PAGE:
Your job as a dental practice is to help your patients achieve and keep good dental health. That means it’s also your job to make sure they know why a healthy mouth is important and what they should be doing at home to look after their mouths.
When giving advice, it helps if everyone in the team is consistent with their messages, so discuss and agree on your key dental home care tips and ensure the whole team is on-board with communicating them. Here are some simple tips that you can start putting into action…
Do tell patients why good dental health is important
Remember, it’s no longer enough just to remind patients that they might want to keep their teeth filling-free. The new enemy is gum inflammation, which we now know is linked to whole body health. Check out the evidence and advice on www.efp.org, and develop a practice philosophy of informing patients why it is important, as well as what they need to do to keep their gums healthy.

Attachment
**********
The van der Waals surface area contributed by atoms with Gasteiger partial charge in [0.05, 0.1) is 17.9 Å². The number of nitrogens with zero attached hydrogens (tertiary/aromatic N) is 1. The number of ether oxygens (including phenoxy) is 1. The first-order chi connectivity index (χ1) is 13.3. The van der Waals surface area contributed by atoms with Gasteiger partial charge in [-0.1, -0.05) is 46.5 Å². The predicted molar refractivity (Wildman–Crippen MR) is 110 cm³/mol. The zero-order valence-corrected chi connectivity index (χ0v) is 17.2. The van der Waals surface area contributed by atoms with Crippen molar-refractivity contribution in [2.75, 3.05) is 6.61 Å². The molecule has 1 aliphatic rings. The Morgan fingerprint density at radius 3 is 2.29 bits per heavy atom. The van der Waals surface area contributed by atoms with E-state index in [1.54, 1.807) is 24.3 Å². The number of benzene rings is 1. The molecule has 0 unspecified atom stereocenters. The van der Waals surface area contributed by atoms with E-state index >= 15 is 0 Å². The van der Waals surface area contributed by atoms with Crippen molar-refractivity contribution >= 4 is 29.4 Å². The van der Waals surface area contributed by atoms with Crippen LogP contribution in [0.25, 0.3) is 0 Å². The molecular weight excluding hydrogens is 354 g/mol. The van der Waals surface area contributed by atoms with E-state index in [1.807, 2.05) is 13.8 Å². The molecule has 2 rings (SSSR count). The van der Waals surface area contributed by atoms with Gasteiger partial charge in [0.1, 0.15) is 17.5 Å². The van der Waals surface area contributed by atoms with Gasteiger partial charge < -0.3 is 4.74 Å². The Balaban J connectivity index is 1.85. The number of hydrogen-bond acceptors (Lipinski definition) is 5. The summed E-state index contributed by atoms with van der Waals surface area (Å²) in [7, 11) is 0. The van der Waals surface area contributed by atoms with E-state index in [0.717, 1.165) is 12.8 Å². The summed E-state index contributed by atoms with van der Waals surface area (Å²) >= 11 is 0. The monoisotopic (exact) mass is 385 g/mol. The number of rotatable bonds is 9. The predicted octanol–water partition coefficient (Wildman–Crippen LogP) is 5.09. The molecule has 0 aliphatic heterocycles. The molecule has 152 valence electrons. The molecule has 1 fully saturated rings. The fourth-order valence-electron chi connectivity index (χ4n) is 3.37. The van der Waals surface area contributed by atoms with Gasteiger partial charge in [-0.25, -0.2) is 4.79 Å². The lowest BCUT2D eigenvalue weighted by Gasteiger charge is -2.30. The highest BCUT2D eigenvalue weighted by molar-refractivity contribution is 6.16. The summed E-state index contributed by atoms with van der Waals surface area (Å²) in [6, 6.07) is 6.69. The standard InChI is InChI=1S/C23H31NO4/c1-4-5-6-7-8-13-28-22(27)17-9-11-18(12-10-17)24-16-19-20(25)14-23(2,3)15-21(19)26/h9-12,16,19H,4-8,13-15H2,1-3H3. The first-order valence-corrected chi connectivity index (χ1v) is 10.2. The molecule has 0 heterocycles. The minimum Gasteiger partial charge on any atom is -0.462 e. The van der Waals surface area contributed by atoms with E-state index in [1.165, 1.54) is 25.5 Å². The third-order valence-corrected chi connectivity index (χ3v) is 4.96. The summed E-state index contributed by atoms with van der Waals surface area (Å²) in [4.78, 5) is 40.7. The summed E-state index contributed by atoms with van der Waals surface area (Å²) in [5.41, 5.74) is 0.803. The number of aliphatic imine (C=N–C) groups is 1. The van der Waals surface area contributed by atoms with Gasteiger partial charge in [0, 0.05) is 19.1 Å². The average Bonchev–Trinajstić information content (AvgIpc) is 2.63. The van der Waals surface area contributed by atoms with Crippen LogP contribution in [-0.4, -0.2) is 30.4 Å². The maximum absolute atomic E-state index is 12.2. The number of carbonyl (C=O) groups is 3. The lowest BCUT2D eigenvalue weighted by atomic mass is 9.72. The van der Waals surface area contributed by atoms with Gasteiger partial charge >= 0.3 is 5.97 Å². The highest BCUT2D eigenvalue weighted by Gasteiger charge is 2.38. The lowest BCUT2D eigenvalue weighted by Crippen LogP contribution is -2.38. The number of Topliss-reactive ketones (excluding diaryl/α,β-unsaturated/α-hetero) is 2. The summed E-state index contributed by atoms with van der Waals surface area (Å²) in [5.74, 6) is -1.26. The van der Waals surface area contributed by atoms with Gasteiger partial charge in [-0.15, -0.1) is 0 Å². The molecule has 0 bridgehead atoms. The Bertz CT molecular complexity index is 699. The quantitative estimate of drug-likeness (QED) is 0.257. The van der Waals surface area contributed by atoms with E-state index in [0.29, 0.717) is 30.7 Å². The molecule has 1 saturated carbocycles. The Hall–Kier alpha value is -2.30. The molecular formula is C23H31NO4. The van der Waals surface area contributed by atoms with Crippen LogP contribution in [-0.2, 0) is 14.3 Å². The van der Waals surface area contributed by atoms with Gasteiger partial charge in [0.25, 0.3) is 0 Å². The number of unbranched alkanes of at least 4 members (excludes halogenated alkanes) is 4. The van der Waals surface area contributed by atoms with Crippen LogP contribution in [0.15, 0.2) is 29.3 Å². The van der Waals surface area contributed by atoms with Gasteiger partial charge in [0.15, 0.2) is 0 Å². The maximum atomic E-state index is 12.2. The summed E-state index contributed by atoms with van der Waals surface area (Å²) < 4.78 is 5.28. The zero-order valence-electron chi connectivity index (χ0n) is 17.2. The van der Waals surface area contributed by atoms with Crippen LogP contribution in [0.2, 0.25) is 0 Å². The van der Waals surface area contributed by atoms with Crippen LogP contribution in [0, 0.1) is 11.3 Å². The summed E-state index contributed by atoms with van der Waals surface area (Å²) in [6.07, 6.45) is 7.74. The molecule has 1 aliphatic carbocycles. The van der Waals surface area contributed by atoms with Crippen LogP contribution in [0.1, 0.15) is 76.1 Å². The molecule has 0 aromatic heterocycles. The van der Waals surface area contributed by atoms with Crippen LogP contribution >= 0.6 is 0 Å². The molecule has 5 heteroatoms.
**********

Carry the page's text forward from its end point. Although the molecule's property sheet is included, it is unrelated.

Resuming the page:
When it comes to what patients can do, most practices start with the advice that everybody should brush their teeth twice a day, for two minutes. If you have a favourite between the manual and electric brushes available then tell your patients why you choose yours. Follow this up with extra tips such as using a pea-sized squeeze of fluoride toothpaste and to spit, not rinse!
We now know how important it is to remove plaque from all surfaces of teeth, including between teeth. Again, promote brushes or floss. Tell your patients what your favourite is and why – but do stress to patients how important technique is, and how your hygienist or health educator can help them be more effective in controlling plaque in order to control gum health.
Encourage patients to limit sugar and acid attacks
Do explain the process of plaque damage to teeth and gums and explain how sugar feeds bacteria and acid disrupts the surface of teeth. Give advice on alternatives to sugar and acidic food and drink, and do ensure your patients know about having periods of rest between eating and drinking episodes.
Regularly review and promote your dental health messages
You can communicate this to patients through the practice’s leaflets, posters and social media. But don’t forget that it is the verbal messages that patients most often respond to. When dentists, therapists, hygienists and nurses all tell the patients the ‘same things’ the messages can start to take hold.